Wednesday, May 20, 2009

Brisbane suburbs

On Facebook, there is a popular quiz around at the moment called "Whereabouts in the Brisbane region do you belong?"

I got Manly. I went to school there.

Ellie completed the quiz "Whereabouts in the Brisbane region do you belong?" with the result Manly.
No one ever pays you out for living here, it's just a great place, nothing ever happens here (things like stabbings, drugs etc). People probably like you a lot, and you live close to a lot of friends.

No stabbings and no drugs? This is the suburb next to Wynnum - place of dodgy underage house parties, Bundy Rum drinkers and hoons. 

The first person I ever met who took drugs was from Manly, so there you go. The quiz is wrong.

My friend Josh from 4ZZZ got this result:
Josh completed the quiz "Whereabouts in the Brisbane region do you belong?" with the result Cleveland.
Your from Cleveland. You have a lot of money at your disposal, you've probably never got in a fight, and your just pretty much safer than anyone. Except you gotta travel a million km just to get anywhere, and people aren't exactly safe at your pub - so jokes on you fucker.

I grew up in Alex Hills, the suburb next to Cleveland, place of the infamous Alex Hills Hotel (and my old workplace!). Cleveland is indeed full of mansions and rich old bastards, but "safe" and no fights? No way. I used to work in a newsagency in Cleveland and often witnessed drunken fights and public domestics on a day-to-day basis. On a Sunday morning. In the middle of town. The train station is a hotspot for young hoods on their way to a dodgy Wynnum house party.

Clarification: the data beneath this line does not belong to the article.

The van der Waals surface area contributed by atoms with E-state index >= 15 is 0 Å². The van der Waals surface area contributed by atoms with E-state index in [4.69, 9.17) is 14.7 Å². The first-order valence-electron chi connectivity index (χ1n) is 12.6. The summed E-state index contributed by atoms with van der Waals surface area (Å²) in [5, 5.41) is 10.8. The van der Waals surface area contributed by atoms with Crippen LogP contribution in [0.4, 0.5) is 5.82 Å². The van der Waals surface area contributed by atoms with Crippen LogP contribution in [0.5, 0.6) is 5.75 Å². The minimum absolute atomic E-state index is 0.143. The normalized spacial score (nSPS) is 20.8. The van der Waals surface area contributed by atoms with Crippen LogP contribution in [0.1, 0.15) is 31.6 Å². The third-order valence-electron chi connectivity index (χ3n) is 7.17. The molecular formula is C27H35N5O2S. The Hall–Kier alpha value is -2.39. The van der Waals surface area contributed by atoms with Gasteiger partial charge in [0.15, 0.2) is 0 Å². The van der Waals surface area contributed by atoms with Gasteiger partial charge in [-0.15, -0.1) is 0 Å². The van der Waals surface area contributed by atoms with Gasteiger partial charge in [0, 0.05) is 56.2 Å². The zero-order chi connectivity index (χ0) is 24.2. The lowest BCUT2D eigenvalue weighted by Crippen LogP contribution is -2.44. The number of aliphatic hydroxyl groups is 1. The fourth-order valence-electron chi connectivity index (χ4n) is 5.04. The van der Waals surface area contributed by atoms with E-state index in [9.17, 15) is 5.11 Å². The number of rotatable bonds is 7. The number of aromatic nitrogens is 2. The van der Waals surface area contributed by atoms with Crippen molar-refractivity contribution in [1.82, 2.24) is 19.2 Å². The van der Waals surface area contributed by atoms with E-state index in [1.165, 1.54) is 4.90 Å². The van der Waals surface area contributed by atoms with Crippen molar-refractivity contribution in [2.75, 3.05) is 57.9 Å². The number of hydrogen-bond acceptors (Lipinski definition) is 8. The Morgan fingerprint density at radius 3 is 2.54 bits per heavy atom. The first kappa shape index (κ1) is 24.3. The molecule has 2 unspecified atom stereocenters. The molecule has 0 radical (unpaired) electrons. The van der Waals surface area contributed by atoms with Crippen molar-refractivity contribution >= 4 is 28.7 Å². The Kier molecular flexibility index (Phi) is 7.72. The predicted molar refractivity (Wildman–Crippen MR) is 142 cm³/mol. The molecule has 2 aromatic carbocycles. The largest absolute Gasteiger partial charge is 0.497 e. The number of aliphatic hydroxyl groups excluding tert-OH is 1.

So whoever made this quiz has obviously only been to the east side and doesn't know Brisbane that well at all. 

Suburbs indeed have their own personality. I grew up on the Bayside, dated boys on the westside and northside (what a slut!), worked in the inner south side, used to go to uni and taekwondo training on the southside, and now currently work inner city.

So I'm pretty sure I know Brisbane way better than whoever made that quiz.

Match up the suburbs to your personality and see how you go.

Bayside (Wynnum, Alex Hills, Cleveland)
You may either come from a filthy rich or super poor family, had a state or private school education, but it doesn't matter - you are a bogan. You enjoy driving very old, crappy cars and putting rear spoilers made out of a few bits of scrap metal on the back. Or a ute. Anyway, cars are very important because the public transport is so rubbish where you live. In your spare time, you enjoy getting as drunk as possible, and have done so since an early age. But you're an angry drunk and you fight in public a lot. Your drink of choice is Jim Beam or Bundy Rum. You wear boardshorts everywhere. But if you escape where you live, you'll probably end up being famous and successful.